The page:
Juliegrace Brufke, The Hill, February 26, 2020
The House on Wednesday overwhelmingly passed historic legislation that would classify lynching as a federal hate crime.
The Emmett Till Antilynching Act, which passed on a 410-4 vote, was introduced by Rep. Bobby Rush (D-Ill.). It is named after Emmett Till, a 14-year-old African American boy who was lynched in 1955 in Mississippi.
The measure’s passage comes roughly 120 years after a committee in the lower chamber defeated legislation that would have criminalized lynchings. It also passed decades after the House approved its first bill, by Rep. Leonidas C. Dyer (R), that would have made lynchings a federal crime. That legislation was ultimately filibustered in the Senate.
“Today the House will pass the Emmett Till Antilynching Act and designate lynching as a hate crime under federal law. But we must admit, it is a travesty that it has taken 120 years for the U.S. government to address this crime. In fact, the first bill to outlaw lynching was introduced in 1900. Make no mistake, lynching is terrorism,” Rep. Karen Bass (D-Calif.), the chairwoman of the Congressional Black Caucus, said on the floor ahead of the vote Wednesday.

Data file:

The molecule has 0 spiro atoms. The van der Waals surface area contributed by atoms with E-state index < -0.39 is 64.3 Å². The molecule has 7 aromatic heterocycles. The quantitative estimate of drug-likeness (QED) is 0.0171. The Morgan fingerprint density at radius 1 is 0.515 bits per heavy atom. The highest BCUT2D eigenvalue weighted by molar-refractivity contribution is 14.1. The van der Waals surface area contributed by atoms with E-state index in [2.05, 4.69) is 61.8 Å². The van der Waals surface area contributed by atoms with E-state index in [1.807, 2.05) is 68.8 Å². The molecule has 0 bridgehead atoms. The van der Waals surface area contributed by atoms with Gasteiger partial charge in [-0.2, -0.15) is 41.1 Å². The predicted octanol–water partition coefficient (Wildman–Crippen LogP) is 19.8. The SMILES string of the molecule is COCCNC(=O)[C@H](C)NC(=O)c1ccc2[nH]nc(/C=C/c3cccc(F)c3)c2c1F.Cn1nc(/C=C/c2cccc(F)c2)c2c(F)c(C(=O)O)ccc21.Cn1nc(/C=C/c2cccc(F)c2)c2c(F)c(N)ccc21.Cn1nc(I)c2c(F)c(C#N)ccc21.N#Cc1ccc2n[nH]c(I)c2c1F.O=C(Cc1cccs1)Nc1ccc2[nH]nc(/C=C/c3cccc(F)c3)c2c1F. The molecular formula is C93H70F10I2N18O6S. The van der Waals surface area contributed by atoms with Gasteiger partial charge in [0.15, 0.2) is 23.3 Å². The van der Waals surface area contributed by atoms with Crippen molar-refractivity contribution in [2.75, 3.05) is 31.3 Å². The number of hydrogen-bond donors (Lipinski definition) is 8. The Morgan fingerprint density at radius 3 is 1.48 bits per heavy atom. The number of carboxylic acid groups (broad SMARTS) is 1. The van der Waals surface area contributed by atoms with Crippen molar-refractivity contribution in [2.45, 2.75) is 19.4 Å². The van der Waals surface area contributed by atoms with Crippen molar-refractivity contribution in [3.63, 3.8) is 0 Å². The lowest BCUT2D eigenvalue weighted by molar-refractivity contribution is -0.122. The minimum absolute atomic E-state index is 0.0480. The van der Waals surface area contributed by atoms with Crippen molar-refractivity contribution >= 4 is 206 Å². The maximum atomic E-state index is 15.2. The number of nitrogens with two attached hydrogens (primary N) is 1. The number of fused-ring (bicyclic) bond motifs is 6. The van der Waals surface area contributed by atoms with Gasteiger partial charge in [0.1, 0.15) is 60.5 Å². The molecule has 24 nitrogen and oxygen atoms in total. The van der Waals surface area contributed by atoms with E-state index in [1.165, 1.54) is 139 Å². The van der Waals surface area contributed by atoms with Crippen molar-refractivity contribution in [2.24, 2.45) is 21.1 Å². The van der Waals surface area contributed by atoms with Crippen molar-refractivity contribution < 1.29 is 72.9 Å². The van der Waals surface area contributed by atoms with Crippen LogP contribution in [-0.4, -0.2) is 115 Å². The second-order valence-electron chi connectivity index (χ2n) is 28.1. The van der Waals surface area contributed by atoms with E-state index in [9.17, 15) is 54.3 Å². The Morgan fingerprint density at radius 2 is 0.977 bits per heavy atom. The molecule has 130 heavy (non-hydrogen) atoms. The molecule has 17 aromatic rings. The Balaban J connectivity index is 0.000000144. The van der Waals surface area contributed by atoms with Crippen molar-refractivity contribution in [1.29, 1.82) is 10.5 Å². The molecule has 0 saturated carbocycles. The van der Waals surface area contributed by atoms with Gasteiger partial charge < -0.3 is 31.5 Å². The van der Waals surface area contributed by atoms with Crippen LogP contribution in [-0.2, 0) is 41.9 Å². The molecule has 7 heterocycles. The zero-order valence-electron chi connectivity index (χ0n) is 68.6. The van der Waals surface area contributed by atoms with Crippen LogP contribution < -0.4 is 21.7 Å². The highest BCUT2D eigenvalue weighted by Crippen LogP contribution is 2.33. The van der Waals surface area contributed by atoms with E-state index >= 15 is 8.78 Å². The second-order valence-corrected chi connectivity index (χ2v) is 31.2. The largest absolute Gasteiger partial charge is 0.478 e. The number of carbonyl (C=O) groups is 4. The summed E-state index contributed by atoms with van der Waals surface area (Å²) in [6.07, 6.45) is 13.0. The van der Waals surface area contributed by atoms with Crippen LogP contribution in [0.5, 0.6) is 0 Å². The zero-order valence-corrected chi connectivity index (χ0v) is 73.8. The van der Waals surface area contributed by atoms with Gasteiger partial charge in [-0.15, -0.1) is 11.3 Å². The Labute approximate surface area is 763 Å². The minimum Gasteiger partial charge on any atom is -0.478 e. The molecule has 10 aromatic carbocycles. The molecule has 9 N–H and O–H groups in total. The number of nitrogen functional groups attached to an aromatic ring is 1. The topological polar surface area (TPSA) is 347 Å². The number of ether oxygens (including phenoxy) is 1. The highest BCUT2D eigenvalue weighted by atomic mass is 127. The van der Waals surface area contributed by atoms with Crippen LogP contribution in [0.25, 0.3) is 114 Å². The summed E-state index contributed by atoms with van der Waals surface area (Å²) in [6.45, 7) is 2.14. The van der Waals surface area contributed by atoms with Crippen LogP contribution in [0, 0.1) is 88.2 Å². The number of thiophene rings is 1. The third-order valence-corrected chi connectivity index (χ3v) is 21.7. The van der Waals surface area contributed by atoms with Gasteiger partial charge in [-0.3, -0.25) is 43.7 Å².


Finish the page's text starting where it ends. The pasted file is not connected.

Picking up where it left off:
“It’s terrorism directed at African Americans. Lynching was commonly used for 256 years during the period of enslavement and for almost 100 years after slavery, well into the 1950s. And frankly, even today periodically you will hear news stories of nooses being left on college campuses, in work locker rooms to threaten and terrorize African Americans. A vicious reminder that the past is never that far away.”
House Republicans praised the measure, but expressed frustration that more time was not allocated for GOP lawmakers to co-sponsor the bill.
Minority Whip Steve Scalise (R-La.) told reporters he was considering calling for a unanimous consent vote to allow members to co-sponsor the bill, adding that Rep. Don Bacon (R-Neb.) previously introduced the legislation during the 115th Congress and the 116th Congress.
“I’m for the bill, I’d like to be a co-sponsor, but they moved it out quickly to the point where under the rules, you can’t add yourself as a co-sponsor,” he added. “And I’d like to seek a motion to seek unanimous consent to allow every member to be a co-sponsor that wants to be, but so far they have not allowed that under the rules.”